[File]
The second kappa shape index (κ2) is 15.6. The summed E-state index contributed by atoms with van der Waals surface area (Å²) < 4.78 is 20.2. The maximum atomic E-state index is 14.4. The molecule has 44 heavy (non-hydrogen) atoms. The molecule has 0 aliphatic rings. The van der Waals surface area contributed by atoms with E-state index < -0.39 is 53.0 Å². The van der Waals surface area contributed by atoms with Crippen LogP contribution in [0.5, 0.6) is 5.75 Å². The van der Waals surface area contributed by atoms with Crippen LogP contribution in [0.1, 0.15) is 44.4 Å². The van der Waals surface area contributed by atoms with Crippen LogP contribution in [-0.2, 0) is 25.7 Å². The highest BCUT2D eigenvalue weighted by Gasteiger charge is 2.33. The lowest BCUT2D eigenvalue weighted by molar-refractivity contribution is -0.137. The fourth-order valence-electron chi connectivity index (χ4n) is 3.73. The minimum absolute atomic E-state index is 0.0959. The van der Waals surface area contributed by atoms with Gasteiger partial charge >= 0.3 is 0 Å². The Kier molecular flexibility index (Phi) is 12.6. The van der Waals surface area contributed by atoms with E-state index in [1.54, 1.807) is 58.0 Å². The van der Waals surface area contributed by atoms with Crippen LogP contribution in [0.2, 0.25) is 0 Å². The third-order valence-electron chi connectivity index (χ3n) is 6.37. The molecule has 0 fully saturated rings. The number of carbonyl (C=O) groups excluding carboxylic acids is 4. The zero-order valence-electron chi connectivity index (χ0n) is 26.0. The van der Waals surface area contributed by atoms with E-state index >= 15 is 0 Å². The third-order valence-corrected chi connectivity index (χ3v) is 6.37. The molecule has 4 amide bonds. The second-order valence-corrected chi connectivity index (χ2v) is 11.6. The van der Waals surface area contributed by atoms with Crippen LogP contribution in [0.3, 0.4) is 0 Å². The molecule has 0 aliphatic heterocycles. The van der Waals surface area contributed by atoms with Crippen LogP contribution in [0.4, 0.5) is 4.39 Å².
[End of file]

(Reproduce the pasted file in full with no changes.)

The second kappa shape index (κ2) is 15.6. The summed E-state index contributed by atoms with van der Waals surface area (Å²) < 4.78 is 20.2. The maximum atomic E-state index is 14.4. The molecule has 44 heavy (non-hydrogen) atoms. The molecule has 0 aliphatic rings. The van der Waals surface area contributed by atoms with E-state index < -0.39 is 53.0 Å². The van der Waals surface area contributed by atoms with Crippen LogP contribution in [0.5, 0.6) is 5.75 Å². The van der Waals surface area contributed by atoms with Crippen LogP contribution in [0.1, 0.15) is 44.4 Å². The van der Waals surface area contributed by atoms with Crippen LogP contribution in [-0.2, 0) is 25.7 Å². The highest BCUT2D eigenvalue weighted by Gasteiger charge is 2.33. The lowest BCUT2D eigenvalue weighted by molar-refractivity contribution is -0.137. The fourth-order valence-electron chi connectivity index (χ4n) is 3.73. The minimum absolute atomic E-state index is 0.0959. The van der Waals surface area contributed by atoms with Gasteiger partial charge >= 0.3 is 0 Å². The Kier molecular flexibility index (Phi) is 12.6. The van der Waals surface area contributed by atoms with E-state index in [1.54, 1.807) is 58.0 Å². The van der Waals surface area contributed by atoms with Crippen LogP contribution in [0.2, 0.25) is 0 Å². The third-order valence-electron chi connectivity index (χ3n) is 6.37. The molecule has 0 fully saturated rings. The number of carbonyl (C=O) groups excluding carboxylic acids is 4. The zero-order valence-electron chi connectivity index (χ0n) is 26.0. The van der Waals surface area contributed by atoms with E-state index >= 15 is 0 Å². The third-order valence-corrected chi connectivity index (χ3v) is 6.37. The molecule has 4 amide bonds. The second-order valence-corrected chi connectivity index (χ2v) is 11.6. The van der Waals surface area contributed by atoms with Crippen LogP contribution in [0.3, 0.4) is 0 Å². The molecule has 0 aliphatic heterocycles. The van der Waals surface area contributed by atoms with Crippen LogP contribution in [0.4, 0.5) is 4.39 Å².